OK, I'm confused here. You say you disagree, and then you go and agree with my point. That is exactly the way it would have to work under a Common Carrier system. If Viacom wanted a video taken down, they'd have to go after the person who uploaded it, not the site they uploaded it to. And the "safe harbor" law is what establishes the extralegal recourses of the "guilty until proven innocent" DMCA takedown system. Get rid of that and you fix the entire system.
Did you seriously not just read what I wrote at all?
Yes, I want the so-called "safe harbors" gone! The term is an Orwellian abuse of the language. They do nothing useful for the Internet. They do not keep anyone safe, and they don't protect anyone from liability; they actually create liability that would not exist in their absence, to say nothing of the extralegal abomination that is the DMCA takedown system--which is an intrinsic part of the "safe harbors." Why would any Internet user want to keep them around?!?
We need to repeal the DMCA in its entirety. It is the foundation that all digital copyright abuse these days is built on, and contrary to some claims, (even by otherwise-knowledgeable people like Mike who really ought to know better,) it does nothing good to help promote the growth of the Internet, but holds it back instead.
You frequently hear that the "safe harbors" in the DMCA help to promote the Internet and protect useful sites like YouTube from liability, but this view is completely inconsistent with reality. In the real world, the "safe harbors" establish massive chilling effects and create liability.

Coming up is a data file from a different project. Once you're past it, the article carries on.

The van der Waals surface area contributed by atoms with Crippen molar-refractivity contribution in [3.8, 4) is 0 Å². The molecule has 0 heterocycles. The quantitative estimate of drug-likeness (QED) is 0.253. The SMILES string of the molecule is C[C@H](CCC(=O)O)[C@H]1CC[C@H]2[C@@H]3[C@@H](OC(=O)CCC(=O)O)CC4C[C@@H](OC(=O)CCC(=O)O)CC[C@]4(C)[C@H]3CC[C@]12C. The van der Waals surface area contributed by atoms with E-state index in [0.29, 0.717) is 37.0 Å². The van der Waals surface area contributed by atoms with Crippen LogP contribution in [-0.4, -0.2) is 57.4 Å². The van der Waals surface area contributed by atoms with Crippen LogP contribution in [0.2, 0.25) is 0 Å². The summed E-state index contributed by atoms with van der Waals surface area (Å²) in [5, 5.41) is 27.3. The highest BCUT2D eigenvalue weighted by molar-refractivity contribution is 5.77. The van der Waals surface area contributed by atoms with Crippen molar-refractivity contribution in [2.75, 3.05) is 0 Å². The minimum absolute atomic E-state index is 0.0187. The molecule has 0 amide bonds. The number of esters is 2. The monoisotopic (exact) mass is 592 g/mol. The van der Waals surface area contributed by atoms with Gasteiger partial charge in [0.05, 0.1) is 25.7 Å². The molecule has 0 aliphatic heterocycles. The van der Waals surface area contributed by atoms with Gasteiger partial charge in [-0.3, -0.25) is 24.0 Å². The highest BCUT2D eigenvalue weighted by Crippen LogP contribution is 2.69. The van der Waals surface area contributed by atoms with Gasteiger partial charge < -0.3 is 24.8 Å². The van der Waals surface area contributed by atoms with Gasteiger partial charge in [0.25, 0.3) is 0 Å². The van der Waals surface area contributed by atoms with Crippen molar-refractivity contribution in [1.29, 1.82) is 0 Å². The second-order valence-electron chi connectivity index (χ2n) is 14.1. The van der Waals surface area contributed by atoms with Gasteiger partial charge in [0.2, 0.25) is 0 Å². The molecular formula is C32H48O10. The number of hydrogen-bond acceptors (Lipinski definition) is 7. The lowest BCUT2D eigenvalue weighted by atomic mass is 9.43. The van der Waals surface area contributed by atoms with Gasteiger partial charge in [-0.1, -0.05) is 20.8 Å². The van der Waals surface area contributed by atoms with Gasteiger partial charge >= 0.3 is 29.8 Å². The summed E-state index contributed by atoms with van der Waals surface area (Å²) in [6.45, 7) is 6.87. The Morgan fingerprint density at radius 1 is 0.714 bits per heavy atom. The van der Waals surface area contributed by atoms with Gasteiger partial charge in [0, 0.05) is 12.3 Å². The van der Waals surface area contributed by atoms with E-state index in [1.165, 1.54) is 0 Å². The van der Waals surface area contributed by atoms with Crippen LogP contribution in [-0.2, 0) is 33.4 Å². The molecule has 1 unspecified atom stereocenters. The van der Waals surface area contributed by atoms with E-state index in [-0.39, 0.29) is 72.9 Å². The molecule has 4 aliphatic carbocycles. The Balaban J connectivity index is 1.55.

Just look at YouTube. What are they being sued for by Viacom? Liability due to violating the DMCA's safe harbor provisions.
Look at Veoh. They recently won their case, but only after they'd been sued into bankruptcy and their business shut down. What were they sued for? Liability due to violating the DMCA's safe harbor provisions.
Look at Megaupload. They bent over backwards to comply with the DMCA and go the extra mile to stay on the content industry's good side, but when they went and tried to launch a service that would have directly competed with the recording industry, what legal doctrine did the industry use to get Megaupload raided and shut down? Liability due to violating the DMCA's safe harbor provisions!
If the DMCA did not exist, there would be no safe harbor provisions to violate, and no liability therefrom. Internet services would operate under Common Carrier doctrine, which gives them no liability whatsoever as long as they treat content fairly.
This is the same legal doctrine that other carriers of content originated by other people work under, such as UPS and FedEx. Have you ever heard of them being sued for delivering something that was illegal? If YouTube was operating under Common Carrier, they could have laughed Viacom out of court instead of ending up in a long, protracted lawsuit.
The DMCA does nothing to help the Internet. It is evil and corrupt from beginning to end, and does not need to be fixed or reformed, but repealed in its entirety.